I assure the noble Lord that we want—as much as anybody else wants—London to have a safe, sustainable and reliable network. Obviously, there are issues to consider. In the short term, London’s revenues have been significantly impacted by the decline in passenger numbers. We have to make sure that, as we look to longer-term financial sustainability, not just UK taxpayers but Londoners support TfL.
The Government continue to warn the public to avoid public transport and work from home. Tube journeys, for instance, are down to about a third of their usual numbers. When the train operating companies were bailed out to the tune of £3.5 billion, similar terms to those that have been imposed on Londoners were not imposed on them. Can the Minister explain why Londoners, whether travelling by car or public transport, are subject to financial penalties not imposed elsewhere?
My Lords, train operating companies are not the same as TfL and a devolved public transport authority. Equivalent conditions or discussions cannot therefore be made because the two are not comparable. However, I assure the noble Baroness that the Government’s messaging has been to use public transport safely and has been that for quite some time.
My Lords, is it not the case that the primary responsibility for this funding crisis rests with the utterly incompetent Mayor of London and the monolithic Transport for London? Does my noble friend agree that, whatever the solution to this crisis is, it is not to clobber London’s much-beleaguered road users, many of them small businesses, with more taxes, such as increases in or extensions of the congestion charge?
Prior to the coronavirus pandemic, the Major of London had reduced the TfL operating deficit by 70% and increased its cash balance by 13%, while maintaining fares income over the past four years—a much healthier situation than that left by his predecessor. It is also worth bearing in mind, in the light of what has been said, that London’s net contribution to the Treasury last year was £38.8 billion.
I return to the question raised by noble Baroness, Lady Randerson, which did not get much of an answer. Why are the Government playing awkward over funding for publicly owned TfL? They are providing all the money private train operators in London require through 18-month funding deals with a surplus element built in and few questions asked. Meanwhile, they are seeking to force the Mayor of London to make punitive policy changes affecting Londoners—who have done and continue to do the right thing on Covid-19—as the price for their necessary further financial support. It is not sufficient to say they are different cases; they are very similar.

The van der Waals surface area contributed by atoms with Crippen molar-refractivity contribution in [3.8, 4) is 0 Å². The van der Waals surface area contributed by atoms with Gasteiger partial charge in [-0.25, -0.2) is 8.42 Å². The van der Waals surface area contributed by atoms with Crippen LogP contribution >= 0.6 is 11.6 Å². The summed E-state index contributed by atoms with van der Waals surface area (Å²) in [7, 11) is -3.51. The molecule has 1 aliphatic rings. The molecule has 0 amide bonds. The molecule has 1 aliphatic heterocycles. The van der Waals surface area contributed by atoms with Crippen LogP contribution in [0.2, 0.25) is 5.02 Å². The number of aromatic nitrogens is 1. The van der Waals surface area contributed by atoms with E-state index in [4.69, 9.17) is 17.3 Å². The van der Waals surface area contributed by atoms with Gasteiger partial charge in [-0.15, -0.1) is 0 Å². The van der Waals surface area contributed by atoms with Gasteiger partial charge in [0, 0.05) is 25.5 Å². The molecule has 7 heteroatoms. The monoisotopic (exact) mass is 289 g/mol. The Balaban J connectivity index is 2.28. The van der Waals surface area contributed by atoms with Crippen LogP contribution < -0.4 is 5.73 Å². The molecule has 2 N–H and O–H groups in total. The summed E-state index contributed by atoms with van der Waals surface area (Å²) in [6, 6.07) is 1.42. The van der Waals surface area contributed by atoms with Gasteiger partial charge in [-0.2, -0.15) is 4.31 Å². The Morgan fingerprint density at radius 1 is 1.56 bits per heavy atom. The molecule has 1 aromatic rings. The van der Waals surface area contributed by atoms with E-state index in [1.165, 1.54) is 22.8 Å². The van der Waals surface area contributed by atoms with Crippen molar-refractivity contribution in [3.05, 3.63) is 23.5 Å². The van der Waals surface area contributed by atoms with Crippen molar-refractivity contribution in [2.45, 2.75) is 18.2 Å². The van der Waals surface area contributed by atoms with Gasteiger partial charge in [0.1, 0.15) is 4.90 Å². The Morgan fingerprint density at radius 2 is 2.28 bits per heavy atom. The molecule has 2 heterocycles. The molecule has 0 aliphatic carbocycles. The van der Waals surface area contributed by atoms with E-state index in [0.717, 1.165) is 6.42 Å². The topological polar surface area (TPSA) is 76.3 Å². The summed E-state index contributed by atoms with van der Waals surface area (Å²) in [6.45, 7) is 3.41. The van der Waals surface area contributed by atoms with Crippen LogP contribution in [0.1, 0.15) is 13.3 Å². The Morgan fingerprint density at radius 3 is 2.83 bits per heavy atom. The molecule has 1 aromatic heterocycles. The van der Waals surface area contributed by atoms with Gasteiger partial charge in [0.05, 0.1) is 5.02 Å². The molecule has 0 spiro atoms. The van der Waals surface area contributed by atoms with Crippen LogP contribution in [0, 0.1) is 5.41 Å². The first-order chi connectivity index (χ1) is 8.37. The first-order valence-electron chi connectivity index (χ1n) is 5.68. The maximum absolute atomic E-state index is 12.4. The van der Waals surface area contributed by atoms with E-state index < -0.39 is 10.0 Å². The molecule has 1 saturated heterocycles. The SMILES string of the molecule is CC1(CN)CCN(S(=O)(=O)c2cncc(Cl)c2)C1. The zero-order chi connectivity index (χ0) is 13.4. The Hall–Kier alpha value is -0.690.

The noble Lord mischaracterises the discussions under way concerning the train operating companies and TfL. Various conditions apply to the new train operating company deals—ERMAs—relating to punctuality, management fees and all sorts of things. Of course, that is just one step on the way to further reform. The Government will step in and support TfL to address the decrease in revenues resulting from the pandemic. However, there are elements available to people in London and to TfL staff that are simply not available to the rest of the country. It is not up to the UK taxpayer to pay for those things.
[Inaudible]—indeed, spent a fortune on cycle lanes. This is of course very welcome, but it has without question created new risks. During recent times, I have been driving to the House and have witnessed the most extraordinarily dangerous behaviour by cyclists, veering across lines of traffic and so on. Will the Government consider assessing a policy of requiring every bicycle to have a name plate? Will they at least try to introduce some discipline and respect for the Highway Code?
I recognise that on occasion, cyclists do not pay full regard to the rules. As we encourage more people to cycle—we have put in place cycle lanes, which are very welcome—we must ensure that cyclists behave according to the written law and the spirit of it.